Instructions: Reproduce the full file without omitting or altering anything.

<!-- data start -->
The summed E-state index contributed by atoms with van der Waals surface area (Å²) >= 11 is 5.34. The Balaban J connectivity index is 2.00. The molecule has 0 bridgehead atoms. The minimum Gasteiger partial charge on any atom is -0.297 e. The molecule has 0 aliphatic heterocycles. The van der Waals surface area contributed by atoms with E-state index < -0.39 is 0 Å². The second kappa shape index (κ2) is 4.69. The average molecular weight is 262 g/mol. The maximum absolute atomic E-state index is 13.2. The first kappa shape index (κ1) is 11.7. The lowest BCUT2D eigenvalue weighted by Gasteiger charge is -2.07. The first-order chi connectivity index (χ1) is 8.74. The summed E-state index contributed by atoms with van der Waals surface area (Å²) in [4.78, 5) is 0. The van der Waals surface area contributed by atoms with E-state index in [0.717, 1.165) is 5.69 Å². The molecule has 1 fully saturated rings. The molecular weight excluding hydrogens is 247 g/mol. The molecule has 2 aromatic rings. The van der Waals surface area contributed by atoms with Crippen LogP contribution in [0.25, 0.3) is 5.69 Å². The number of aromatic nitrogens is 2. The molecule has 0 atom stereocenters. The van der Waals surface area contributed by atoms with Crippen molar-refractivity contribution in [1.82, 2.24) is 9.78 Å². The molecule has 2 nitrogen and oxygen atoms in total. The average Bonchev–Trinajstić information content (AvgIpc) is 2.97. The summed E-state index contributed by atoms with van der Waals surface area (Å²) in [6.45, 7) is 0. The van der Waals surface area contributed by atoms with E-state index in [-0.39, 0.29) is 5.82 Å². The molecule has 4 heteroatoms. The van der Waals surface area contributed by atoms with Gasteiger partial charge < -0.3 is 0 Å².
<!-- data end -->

The summed E-state index contributed by atoms with van der Waals surface area (Å²) >= 11 is 5.34. The Balaban J connectivity index is 2.00. The molecule has 0 bridgehead atoms. The minimum Gasteiger partial charge on any atom is -0.297 e. The molecule has 0 aliphatic heterocycles. The van der Waals surface area contributed by atoms with E-state index < -0.39 is 0 Å². The second kappa shape index (κ2) is 4.69. The average molecular weight is 262 g/mol. The maximum absolute atomic E-state index is 13.2. The first kappa shape index (κ1) is 11.7. The lowest BCUT2D eigenvalue weighted by Gasteiger charge is -2.07. The first-order chi connectivity index (χ1) is 8.74. The summed E-state index contributed by atoms with van der Waals surface area (Å²) in [4.78, 5) is 0. The van der Waals surface area contributed by atoms with E-state index in [0.717, 1.165) is 5.69 Å². The molecule has 1 fully saturated rings. The molecular weight excluding hydrogens is 247 g/mol. The molecule has 2 aromatic rings. The van der Waals surface area contributed by atoms with Crippen LogP contribution in [0.25, 0.3) is 5.69 Å². The number of aromatic nitrogens is 2. The molecule has 0 atom stereocenters. The van der Waals surface area contributed by atoms with Crippen molar-refractivity contribution in [1.82, 2.24) is 9.78 Å². The molecule has 2 nitrogen and oxygen atoms in total. The average Bonchev–Trinajstić information content (AvgIpc) is 2.97. The summed E-state index contributed by atoms with van der Waals surface area (Å²) in [6.45, 7) is 0. The van der Waals surface area contributed by atoms with E-state index in [-0.39, 0.29) is 5.82 Å². The molecule has 4 heteroatoms. The van der Waals surface area contributed by atoms with Gasteiger partial charge < -0.3 is 0 Å².